The movement’s top prophets and apostles believe they have a direct line to God. Through them, they say, He communicates specific instructions and warnings. When mankind fails to heed the prophecies, the results can be catastrophic: earthquakes in Japan, terrorist attacks in New York, and economic collapse. On the other hand, they believe their God-given decrees have ended mad cow disease in Germany and produced rain in drought-stricken Texas.

Their beliefs can tend toward the bizarre. Some consider Freemasonry a “demonic stronghold” tantamount to witchcraft. The Democratic Party, one prominent member believes, is controlled by Jezebel and three lesser demons. Some prophets even claim to have seen demons at public meetings. They’ve taken biblical literalism to an extreme. In Texas, they engage in elaborate ceremonies involving branding irons, plumb lines and stakes inscribed with biblical passages driven into the earth of every Texas county.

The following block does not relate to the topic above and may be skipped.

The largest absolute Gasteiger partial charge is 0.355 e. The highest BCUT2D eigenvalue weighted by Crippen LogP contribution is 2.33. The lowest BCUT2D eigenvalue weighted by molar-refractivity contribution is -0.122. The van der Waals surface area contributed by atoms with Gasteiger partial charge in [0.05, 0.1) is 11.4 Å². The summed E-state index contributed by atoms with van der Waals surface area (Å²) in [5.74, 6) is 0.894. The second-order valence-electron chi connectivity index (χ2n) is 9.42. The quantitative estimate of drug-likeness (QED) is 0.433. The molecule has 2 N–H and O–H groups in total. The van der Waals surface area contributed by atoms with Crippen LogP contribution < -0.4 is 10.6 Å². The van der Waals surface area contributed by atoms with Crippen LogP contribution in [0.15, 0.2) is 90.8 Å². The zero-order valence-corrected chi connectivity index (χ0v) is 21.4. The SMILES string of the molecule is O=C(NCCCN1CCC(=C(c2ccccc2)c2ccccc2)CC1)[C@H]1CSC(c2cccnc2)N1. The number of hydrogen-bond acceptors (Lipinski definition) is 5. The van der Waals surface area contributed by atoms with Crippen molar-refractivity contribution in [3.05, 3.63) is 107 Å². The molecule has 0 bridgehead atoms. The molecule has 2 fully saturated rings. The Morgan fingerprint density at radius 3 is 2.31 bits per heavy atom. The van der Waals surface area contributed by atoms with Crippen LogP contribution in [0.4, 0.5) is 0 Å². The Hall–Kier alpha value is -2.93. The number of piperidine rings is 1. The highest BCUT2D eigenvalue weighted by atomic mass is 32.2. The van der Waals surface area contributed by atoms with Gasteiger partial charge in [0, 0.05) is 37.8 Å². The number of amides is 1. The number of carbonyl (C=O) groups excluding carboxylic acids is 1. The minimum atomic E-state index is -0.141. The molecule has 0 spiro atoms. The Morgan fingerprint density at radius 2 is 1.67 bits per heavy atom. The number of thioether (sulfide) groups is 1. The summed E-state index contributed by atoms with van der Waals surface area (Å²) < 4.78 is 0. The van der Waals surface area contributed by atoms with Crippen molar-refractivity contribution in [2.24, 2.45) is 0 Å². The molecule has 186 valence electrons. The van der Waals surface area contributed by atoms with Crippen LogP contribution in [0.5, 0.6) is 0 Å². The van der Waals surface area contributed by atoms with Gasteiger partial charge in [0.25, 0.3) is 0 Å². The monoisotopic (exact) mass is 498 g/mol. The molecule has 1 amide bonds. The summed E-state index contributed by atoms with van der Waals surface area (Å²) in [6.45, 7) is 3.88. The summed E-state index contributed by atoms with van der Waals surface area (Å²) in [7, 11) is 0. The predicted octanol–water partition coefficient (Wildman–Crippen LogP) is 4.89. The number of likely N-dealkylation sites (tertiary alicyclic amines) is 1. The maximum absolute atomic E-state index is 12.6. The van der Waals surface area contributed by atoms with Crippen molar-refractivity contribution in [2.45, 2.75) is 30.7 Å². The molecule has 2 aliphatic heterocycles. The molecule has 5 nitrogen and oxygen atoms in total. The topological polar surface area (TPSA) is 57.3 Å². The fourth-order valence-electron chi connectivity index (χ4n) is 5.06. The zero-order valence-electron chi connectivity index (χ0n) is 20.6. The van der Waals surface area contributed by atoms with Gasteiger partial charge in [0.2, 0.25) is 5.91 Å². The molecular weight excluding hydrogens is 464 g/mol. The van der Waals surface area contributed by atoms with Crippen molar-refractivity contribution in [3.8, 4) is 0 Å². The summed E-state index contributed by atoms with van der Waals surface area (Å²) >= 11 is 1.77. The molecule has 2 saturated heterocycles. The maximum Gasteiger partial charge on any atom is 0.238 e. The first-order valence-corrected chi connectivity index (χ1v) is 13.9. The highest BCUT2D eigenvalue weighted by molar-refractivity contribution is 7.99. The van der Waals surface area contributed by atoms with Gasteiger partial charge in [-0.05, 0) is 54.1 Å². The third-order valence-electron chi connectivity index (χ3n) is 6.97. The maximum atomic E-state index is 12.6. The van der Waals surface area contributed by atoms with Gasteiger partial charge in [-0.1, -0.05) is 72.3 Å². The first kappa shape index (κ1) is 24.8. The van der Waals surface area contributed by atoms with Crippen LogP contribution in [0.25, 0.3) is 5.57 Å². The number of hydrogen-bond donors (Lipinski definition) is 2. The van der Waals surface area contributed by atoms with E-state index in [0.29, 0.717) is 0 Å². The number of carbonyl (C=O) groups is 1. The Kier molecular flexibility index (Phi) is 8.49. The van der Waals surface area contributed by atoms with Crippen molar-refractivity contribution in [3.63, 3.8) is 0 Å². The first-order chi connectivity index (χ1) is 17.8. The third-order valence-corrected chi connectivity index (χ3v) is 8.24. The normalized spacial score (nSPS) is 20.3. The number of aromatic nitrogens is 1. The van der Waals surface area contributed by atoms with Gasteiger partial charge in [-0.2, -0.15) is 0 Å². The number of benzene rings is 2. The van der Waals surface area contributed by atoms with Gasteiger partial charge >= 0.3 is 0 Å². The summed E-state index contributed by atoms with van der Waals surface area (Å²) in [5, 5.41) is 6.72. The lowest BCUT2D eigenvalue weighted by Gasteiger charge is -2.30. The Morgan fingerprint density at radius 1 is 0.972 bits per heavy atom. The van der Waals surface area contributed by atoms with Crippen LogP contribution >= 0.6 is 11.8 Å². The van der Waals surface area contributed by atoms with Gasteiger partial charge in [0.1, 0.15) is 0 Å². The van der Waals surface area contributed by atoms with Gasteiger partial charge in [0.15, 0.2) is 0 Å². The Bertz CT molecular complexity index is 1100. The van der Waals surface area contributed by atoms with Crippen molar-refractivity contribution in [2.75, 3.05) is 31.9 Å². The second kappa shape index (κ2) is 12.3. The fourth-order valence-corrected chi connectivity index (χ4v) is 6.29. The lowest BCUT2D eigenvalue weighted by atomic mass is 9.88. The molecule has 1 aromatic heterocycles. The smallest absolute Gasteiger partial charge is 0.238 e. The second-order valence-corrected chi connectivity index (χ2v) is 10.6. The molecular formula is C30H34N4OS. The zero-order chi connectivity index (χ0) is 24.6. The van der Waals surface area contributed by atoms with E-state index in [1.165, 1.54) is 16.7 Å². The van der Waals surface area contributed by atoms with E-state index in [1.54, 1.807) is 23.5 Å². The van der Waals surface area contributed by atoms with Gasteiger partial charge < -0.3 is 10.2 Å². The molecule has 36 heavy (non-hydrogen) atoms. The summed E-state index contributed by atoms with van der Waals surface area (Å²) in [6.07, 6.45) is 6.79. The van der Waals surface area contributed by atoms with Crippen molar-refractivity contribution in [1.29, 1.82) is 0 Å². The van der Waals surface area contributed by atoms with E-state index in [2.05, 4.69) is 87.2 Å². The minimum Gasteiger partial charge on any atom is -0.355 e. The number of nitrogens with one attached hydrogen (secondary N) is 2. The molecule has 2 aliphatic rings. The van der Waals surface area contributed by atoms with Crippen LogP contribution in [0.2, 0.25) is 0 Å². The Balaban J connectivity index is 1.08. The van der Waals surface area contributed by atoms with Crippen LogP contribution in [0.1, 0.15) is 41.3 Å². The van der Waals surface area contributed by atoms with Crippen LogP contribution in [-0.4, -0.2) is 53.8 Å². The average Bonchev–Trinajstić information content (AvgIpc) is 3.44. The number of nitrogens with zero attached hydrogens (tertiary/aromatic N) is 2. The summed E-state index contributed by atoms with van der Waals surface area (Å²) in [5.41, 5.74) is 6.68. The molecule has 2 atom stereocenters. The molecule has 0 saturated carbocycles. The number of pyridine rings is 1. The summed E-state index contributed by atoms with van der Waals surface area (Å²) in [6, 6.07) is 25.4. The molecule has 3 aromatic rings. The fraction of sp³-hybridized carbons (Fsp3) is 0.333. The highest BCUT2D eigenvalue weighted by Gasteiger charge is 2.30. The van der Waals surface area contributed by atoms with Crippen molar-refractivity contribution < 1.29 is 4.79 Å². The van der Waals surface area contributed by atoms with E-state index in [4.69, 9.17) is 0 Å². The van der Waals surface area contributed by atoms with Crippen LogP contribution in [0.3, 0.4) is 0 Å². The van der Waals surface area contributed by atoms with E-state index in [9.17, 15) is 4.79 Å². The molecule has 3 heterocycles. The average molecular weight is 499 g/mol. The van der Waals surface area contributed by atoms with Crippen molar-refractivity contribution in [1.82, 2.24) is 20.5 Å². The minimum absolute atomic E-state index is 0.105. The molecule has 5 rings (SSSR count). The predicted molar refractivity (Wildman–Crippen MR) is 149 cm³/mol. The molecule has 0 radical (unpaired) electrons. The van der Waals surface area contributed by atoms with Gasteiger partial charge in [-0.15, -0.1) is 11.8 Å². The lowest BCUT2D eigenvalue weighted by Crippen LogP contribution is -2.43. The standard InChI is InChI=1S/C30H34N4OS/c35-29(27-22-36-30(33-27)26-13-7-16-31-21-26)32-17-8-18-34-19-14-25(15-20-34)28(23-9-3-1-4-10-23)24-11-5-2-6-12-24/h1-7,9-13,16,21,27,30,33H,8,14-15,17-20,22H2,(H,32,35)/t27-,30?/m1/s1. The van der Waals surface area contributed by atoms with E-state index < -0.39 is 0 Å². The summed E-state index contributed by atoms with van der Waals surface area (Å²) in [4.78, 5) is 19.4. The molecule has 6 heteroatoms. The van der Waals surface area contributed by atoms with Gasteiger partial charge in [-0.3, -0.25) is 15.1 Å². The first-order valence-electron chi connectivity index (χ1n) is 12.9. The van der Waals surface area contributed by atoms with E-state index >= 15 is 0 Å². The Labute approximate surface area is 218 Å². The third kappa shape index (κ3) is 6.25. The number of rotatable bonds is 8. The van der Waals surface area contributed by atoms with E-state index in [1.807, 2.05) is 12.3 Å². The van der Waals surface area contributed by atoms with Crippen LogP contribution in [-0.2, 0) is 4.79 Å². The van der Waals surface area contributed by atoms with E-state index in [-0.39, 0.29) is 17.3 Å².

Here’s another disturbing article, posted at The Institute for Southern Studies. Next low-wage haven: USA. This one is long too, but here’s just a bit of it.

For years advisers like the Boston Consulting Group got paid big bucks to tell their clients to produce in China. Now, they say, rising wages there, fueled by worker unrest, and low wages in Mississippi, Alabama, and South Carolina mean that soon it won’t be worth the hassle of locating overseas.

Wages for China’s factory workers certainly aren’t going to rise to U.S. levels soon. BCG estimates they will be 17 percent of the projected U.S. manufacturing average — $26 an hour for wages and benefits — by 2015.

But because American workers have higher productivity, and since rising fuel prices are making it even more expensive to ship goods half way around the world, costs in the two countries are converging fast.

Dan Luria, research director of the Michigan Manufacturing Technology Center, says many of the big-name consultancies, which until a year ago were advising their clients to “Asiafy their footprints,” are now telling companies to think twice.